Wednesday, November 27, 2013

Saturday, November 23, 2013

Kanye West Has My Heart (and this is why)

A lot of people don't like Kanye West, and I have been wanting to write about his 'unpopularity' for a long time. Of course his over all record sales would indicate that he isn't exactly 'unpopular', but there seems to be this general consensus that Kanye West is a narcissistic 'jack-ass'.  

I often feel that when people say they don't like Kanye West, they are confusing their thoughts about his ego, with their opinion of his work as an MC and producer. This is an artist that has a very vast, and dignified catalog of work that extends way beyond his career as an MC. I have always believed that Kanye West is a great artist,  I just never felt compelled to write about it until I saw his show at Barclay's on Wednesday night. 

In this day an age, fans have a lot of access to their favorite celebrity's personal thoughts and lives. When it comes to an artist that is as unfiltered and outspoken as Kanye West, we seem to experience more of his intense personality, instead of his music.  Maybe Kanye is a crazy egomaniac,  but how and why should his overwhelming personality negate the integrity of his work? In my opinion, 'Yeezus' is one of the best albums to be released in 2013, and anyone that has taken the time to really listen to the album would probably agree that Kanye was not trying to make a "hit record", he (with the help of Rick Rubin) created a strong, honest, controversial and expressive work of art.  Kanye West is an artist, in the truest sense of the word. He is passionate, emotional, obsessive, self absorbed, conflicted and all different types of fucked up. But, would people start liking him more if he didn't reveal his true nature? Now that we have all of these social media platforms, I'm starting to think that 'rockstars' are being encouraged to withhold themselves and behave more like politicians. I sometimes wonder,  if it was MY generation that destroyed the raw and iconic "rock star", in favor of the well mannered, groomed and polished "pop star"?  Imagine if artists like Kurt Cobain, James Brown or Jerry Lee Lewis (to name a few) showcased their personal thoughts and lives on twitter, instagram, FB etc. Would we still love them for their incredible work as artists, or would we judge them for their  erratic, anguished, abusive and disturbing personalities and lifestyles? 

The bottom line is, I really don't care if (or that) Kanye West is a total douche bag.

I don't care that Kanye was mean to some girl at the VMAs. I don't care if he is or isn't  a good baby daddy. I don't care about the fact that he brags about his accomplishments. I don't care that he goes off on his crazy rants. What I DO care about is how I remember exactly where I was in 2002 when I first heard Talib Kweli's 'Get By'. I remember every detail of the experience because I had never heard ANYTHING like it.  I care about how I use to make sure that I played 'Jesus Walks' in it's entirety (before it blew up).  The song has a really slow start but it also has such an intense build up, and there would be no point in playing it at all if people didn't experience it's crazy climatic bridge. I care about the "ohhs" I hear when I occasionally drop 'Bonnie and Clyde'. I care that after 10 years,  Kanye West can still blow me away with a sick track like 'Black Skinheads'. I care about the fact that he used the MPC 2000xl as a live instrument in the performance of one of his songs, and then went on a rant about the significance of the MPC 2000. I care about the fact that out of all the up and coming wannabes, Kanye asked A TRIBE CALLED QUEST to open for him at the Barclay center, and then went out of his way to express his love for the group.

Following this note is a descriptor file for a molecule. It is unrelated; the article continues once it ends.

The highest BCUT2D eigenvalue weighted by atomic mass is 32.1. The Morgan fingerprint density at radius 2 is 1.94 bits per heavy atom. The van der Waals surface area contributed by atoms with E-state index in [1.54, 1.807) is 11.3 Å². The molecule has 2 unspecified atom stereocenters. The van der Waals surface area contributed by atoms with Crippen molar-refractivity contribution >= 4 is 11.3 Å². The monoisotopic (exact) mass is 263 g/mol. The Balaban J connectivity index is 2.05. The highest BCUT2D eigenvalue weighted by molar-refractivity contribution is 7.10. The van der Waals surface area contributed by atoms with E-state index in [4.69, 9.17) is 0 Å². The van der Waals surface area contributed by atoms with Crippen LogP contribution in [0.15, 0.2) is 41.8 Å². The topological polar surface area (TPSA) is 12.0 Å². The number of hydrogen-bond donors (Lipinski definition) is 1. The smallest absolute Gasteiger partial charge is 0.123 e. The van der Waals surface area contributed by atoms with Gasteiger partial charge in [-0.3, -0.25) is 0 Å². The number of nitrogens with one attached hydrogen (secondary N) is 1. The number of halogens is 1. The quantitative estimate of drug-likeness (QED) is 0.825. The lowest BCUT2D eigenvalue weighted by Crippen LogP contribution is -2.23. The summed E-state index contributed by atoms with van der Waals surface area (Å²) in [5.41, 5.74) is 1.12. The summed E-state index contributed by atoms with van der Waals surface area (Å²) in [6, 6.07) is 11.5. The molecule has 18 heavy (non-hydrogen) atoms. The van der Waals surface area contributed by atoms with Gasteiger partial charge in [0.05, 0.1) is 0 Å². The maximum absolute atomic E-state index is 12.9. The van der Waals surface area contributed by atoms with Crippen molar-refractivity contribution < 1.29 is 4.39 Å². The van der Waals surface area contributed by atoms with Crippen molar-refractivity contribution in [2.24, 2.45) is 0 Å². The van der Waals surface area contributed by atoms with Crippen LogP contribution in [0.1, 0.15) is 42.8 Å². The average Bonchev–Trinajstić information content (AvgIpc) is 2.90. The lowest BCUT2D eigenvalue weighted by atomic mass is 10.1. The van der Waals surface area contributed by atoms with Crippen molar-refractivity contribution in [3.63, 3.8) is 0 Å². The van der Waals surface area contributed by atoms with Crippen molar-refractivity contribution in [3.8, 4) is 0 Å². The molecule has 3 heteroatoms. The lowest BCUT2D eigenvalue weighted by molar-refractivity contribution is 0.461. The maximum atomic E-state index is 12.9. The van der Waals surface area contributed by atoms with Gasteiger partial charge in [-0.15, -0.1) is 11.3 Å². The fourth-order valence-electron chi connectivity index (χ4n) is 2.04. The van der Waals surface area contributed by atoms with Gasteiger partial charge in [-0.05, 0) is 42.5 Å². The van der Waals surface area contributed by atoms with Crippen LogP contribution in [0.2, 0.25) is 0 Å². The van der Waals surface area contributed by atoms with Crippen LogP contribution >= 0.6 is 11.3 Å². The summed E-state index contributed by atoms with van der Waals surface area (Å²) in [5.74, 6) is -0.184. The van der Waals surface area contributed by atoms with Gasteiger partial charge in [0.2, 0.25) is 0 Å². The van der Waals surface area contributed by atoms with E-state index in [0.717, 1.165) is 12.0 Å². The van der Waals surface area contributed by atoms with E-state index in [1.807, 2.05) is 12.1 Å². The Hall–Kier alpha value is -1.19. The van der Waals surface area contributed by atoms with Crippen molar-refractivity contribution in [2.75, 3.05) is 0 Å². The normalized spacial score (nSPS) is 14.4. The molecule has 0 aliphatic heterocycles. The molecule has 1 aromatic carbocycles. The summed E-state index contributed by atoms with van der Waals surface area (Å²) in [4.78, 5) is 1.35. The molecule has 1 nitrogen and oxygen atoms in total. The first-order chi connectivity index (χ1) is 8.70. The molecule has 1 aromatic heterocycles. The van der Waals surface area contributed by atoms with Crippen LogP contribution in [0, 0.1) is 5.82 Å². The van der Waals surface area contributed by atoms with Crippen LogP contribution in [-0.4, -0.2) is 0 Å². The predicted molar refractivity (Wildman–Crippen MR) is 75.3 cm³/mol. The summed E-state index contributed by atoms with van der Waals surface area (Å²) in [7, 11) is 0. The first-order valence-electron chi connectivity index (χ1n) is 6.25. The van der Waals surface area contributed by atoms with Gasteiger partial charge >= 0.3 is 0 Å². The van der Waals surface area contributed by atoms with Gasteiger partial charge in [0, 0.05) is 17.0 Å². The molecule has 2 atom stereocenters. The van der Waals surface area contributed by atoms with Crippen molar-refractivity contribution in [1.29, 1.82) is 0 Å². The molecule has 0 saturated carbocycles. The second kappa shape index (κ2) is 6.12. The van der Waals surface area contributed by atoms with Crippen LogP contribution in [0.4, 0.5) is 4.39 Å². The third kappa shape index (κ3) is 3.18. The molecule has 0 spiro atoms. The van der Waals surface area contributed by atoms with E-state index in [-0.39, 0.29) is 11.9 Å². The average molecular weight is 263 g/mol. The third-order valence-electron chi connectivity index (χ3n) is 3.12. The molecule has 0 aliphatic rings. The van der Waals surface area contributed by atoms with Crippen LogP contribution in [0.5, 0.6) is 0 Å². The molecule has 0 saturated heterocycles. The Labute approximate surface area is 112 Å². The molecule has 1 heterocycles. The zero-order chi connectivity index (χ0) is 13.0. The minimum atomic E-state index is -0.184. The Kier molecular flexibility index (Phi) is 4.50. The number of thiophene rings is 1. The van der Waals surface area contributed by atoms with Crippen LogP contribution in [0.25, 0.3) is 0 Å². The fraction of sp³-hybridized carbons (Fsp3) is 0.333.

The show on Wednesday, was not the first time I have attended a Kanye West concert, but it was by far the best performance of his that I have ever seen. It was theatrical and dramatic, and the crowd was also treated to one of his famous rants. I suppose this is my way of expressing that I do deeply appreciate Kanye West, and I am always finding myself defending this admiration. From now I suppose, I'll just refer people to this blog post;)

Wednesday, November 13, 2013

The Truth About The 90s

My use of the term "the 90s" in this particular post is a double entendre: it is in reference to the actual decade, and any song that has a BPM in the 90s. BPM stands for Beats Per Minute and it is the "pace of music measured by the number of beats occurring in 60 seconds" (web definition).   The majority of house, techno and current hip-hop songs have high BPMs ranging from 120-140.  The majority of hip-hop from the 1990s however, have an average of about 90 BPM, which is obviously much slower than today's 'dance' music.  It almost seems that at some point over the past 10-15 years, mainstream (hip-hop/club music) producers started to believe that music with low BPMs were not dance-able, so they started to crank up the speed. Well, some of the strongest and most respected club records of my generation have BPMs in the 90s, and this music is VERY dance-able.

Most top selling R&B artists today (Rihanna, Ne-Yo, Chris Brown and Beyonce) have released several techno "dance" records.  Before the 2000s however, the very thought of SWV, D'Angelo, Montell Jordan or Mary J. Blige releasing a techno song, would have been crazy.

"Crazy in love" and "single ladies" are two of Beyonce's biggest club anthems and both songs have BPMs in the 90s. These songs are significantly slower than some of her other singles including "sweet dreams" and "Girls rule the world" but "crazy in love" and "single ladies" were significantly more popular on the dance floor (and on the charts). Jay-Z's "Empire State of Mind" is his strongest solo club anthem from the past decade, and the BPM is actually below 90, it's at about 87. "Tom Ford" on the other hand has a BPM of 145, and even though it is still (kind of) a club anthem, 'Empire State of Mind' has outsold and 'outcharted' 'Tom Ford' by a landslide.